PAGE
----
• Facilitator. Threshing out the true roles of the guide on the guide is the next step. A facilitator’s prime job is to set up the conditions for optimal learning by building safety, community, and relationships into the environment. Setting challenges, building successful teams, monitoring deeper learning, and combining design thinking with high quality PBL practices come next. In many ways, the required skill set is to know how to put all the pieces in place for deeper learning—and then getting out of the way.
  • Coach. In a world with infinite paths to success, personalization is inevitable. Each student will start at a different place and end in a different place; each will bring unique talents and perspectives to the journey. A coach teaches and models skills, listens deeply enough to know individual needs, and realizes that coaching is not just conversation but an exchange that succeeds through respectful protocols. The skill set? Teachers will need explicit skills in offering feedback and techniques across thinking, creating, designing, collaborating, and communicating domains.
  • Mentor. The Mentor shares the skill set of the therapist. However daunting, teachers will need to expand their comfort zone and be willing to teach, assess, highlight, value, and offer support for empathy, curiosity, perseverance, and the range of positive strengths identified as successful behaviors in today’s world. This extends the Coach’s role into a much more personal and engaged relationship with students, requiring deep observational skills backed by empathy, deep listening, attentive presence, and an attitude of openness and nonjudgment.
  • Changemaker. Students will not remain silent or standards compliant as the globe contends with climate change, inequality, or migration. As the innovation meme intensifies, they will want to find purpose, put the sustainable goals into action, and in general move way beyond the four walls of school. For teachers, resistance will be futile. Rather, the new skill set of the future-ready teacher is become a co-learner and co-creator, working with students on service learning projects or finding ways to apply classroom knowledge to authentic issues. This trend is already visible; expect it to accelerate.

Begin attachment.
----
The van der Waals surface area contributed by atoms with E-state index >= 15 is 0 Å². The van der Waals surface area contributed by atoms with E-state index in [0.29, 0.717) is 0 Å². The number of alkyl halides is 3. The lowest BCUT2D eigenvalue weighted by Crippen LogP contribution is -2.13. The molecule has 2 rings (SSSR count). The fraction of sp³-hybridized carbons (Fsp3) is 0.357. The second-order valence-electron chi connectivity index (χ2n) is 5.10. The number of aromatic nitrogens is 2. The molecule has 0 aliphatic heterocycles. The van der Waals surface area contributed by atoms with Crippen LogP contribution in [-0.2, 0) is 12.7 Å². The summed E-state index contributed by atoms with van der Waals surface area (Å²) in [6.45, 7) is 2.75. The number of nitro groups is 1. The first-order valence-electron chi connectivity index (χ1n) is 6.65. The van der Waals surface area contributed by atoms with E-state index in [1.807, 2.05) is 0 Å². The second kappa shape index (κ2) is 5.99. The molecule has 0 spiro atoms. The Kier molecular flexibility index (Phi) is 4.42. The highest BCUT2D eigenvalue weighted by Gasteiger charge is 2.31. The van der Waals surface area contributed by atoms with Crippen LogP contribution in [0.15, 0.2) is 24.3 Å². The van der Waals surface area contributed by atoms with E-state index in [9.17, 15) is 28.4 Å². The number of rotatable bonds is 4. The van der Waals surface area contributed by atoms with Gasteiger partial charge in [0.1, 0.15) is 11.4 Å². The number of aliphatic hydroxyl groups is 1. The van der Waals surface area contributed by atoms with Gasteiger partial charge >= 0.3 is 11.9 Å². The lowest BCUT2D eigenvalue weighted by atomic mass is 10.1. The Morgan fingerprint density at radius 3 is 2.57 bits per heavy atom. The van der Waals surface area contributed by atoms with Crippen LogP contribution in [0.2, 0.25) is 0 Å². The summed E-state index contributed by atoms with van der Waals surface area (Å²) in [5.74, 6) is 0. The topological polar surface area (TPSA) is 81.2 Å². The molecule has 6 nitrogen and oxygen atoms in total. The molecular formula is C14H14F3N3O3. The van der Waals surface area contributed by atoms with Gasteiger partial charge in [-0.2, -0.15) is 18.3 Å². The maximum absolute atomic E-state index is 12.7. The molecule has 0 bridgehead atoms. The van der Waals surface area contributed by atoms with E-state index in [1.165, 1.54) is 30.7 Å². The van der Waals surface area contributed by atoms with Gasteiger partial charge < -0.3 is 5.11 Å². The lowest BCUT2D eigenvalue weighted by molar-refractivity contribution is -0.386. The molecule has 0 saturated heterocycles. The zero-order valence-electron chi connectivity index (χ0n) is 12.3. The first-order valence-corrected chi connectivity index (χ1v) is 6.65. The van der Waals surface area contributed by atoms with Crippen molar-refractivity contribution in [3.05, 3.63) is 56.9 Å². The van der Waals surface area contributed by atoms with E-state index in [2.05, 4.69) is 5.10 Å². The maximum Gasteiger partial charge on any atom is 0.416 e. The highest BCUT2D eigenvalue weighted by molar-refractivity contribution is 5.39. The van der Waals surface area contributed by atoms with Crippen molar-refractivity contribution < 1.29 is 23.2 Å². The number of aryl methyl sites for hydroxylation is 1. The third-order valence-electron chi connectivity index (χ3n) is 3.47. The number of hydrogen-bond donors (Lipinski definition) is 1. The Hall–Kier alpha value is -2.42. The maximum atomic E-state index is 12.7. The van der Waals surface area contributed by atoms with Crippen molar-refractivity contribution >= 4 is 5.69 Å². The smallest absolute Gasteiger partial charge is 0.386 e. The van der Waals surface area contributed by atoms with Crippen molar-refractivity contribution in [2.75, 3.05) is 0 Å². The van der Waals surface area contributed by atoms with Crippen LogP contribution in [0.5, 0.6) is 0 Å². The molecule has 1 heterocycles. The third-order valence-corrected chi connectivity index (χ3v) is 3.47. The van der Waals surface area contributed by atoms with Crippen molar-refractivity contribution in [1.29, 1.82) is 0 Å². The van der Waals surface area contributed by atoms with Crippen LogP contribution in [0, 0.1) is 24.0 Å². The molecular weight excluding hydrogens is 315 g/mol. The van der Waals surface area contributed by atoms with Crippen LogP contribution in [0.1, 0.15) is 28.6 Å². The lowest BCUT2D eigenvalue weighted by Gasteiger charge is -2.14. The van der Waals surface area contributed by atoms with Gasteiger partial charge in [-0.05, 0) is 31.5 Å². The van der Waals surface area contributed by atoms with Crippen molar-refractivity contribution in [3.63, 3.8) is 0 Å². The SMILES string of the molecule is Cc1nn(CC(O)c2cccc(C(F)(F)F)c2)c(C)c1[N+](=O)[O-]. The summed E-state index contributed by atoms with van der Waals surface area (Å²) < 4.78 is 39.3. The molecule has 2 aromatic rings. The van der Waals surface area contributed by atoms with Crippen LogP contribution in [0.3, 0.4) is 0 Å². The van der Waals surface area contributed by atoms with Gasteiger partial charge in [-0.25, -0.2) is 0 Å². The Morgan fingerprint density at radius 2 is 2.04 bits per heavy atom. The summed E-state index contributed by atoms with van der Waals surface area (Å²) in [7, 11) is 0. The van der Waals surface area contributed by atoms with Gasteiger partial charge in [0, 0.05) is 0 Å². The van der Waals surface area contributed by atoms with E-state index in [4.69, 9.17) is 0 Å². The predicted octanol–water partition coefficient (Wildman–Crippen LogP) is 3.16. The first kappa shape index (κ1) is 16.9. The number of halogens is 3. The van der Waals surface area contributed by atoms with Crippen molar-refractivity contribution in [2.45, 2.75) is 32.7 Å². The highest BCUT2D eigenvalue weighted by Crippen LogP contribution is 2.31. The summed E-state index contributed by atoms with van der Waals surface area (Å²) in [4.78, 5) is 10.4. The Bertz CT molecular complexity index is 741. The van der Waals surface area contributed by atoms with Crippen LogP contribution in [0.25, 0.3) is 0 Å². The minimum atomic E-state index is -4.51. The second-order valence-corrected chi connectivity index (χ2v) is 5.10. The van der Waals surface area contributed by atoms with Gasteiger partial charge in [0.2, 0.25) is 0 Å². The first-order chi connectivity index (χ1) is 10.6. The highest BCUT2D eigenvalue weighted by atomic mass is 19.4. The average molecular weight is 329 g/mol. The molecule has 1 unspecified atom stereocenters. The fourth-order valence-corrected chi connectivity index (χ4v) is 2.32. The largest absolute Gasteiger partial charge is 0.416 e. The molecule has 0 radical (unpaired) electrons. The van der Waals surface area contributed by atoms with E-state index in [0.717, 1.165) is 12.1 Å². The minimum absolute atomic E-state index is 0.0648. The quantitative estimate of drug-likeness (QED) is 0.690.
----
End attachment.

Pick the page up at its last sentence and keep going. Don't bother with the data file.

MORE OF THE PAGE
The next step? Let go of seat time metrics to certify teachers. Instead, focus on the professional journey and full immersion in a digital and face to face ecosystem that invites deep collaboration, on demand knowledge, shared practices, high quality feedback, and teacher-led systems leadership. In other words, start a rich conversation and keep it going through every means possible. That’s the way forward for teaching in the 21st century.

Why Teachers Need to Become Radicals

Image of flags for project based learning.

I’ll start with two stories that tell us what we need to know about the future of education.

First, Greta Thunberg, climate activist, potential Nobel Peace Prize recipient, and 16-year-old Swedish student, went viral with these words: “What am I going to learn in school? Facts don’t matter anymore, politicians aren’t listening to the scientists, so why should I learn?”

As expected, some of her teachers took issue with this. Like most educators, they hope a solid education leads to informed citizenship, but they’re focused on Algebra and History now, not activism.

But Ms. Thunberg wasn’t having it. At the World Economic Forum in Davos in January, she looked the audience in the eye and knifed them with this rebuttal: “I don’t want you to be hopeful, I want you to panic. I want you to feel fear every day and then I want you to act.”

The second story was different in tone, but quite ordinary in content: Another grumbling complaint from a high school teacher, just published in 2019 in a high profile internet journal designed for a millennial audience. We need to change education. I’m tired of teaching verb conjugation and boring my students!

Well, I’m going with Greta—all the way. As educators, we should panic, not whine.